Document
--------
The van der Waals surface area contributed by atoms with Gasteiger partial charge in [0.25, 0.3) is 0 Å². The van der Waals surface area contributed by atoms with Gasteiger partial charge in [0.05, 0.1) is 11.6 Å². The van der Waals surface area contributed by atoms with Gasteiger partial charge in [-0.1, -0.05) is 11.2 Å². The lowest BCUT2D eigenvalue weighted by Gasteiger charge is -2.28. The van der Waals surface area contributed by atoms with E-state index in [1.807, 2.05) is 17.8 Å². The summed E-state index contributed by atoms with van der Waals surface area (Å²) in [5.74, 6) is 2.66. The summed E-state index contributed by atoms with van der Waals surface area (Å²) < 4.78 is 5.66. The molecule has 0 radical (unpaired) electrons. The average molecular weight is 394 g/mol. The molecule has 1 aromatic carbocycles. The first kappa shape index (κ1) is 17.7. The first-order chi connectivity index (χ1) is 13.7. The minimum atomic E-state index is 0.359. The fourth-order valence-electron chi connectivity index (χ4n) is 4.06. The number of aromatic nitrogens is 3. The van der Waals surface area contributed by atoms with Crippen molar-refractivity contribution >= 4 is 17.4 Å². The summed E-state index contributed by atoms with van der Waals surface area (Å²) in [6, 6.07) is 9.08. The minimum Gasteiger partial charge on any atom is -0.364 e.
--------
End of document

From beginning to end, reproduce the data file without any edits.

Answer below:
The van der Waals surface area contributed by atoms with Gasteiger partial charge in [0.25, 0.3) is 0 Å². The van der Waals surface area contributed by atoms with Gasteiger partial charge in [0.05, 0.1) is 11.6 Å². The van der Waals surface area contributed by atoms with Gasteiger partial charge in [-0.1, -0.05) is 11.2 Å². The lowest BCUT2D eigenvalue weighted by Gasteiger charge is -2.28. The van der Waals surface area contributed by atoms with E-state index in [1.807, 2.05) is 17.8 Å². The summed E-state index contributed by atoms with van der Waals surface area (Å²) in [5.74, 6) is 2.66. The summed E-state index contributed by atoms with van der Waals surface area (Å²) < 4.78 is 5.66. The molecule has 0 radical (unpaired) electrons. The average molecular weight is 394 g/mol. The molecule has 1 aromatic carbocycles. The first kappa shape index (κ1) is 17.7. The first-order chi connectivity index (χ1) is 13.7. The minimum atomic E-state index is 0.359. The fourth-order valence-electron chi connectivity index (χ4n) is 4.06. The number of aromatic nitrogens is 3. The van der Waals surface area contributed by atoms with Crippen molar-refractivity contribution >= 4 is 17.4 Å². The summed E-state index contributed by atoms with van der Waals surface area (Å²) in [6, 6.07) is 9.08. The minimum Gasteiger partial charge on any atom is -0.364 e.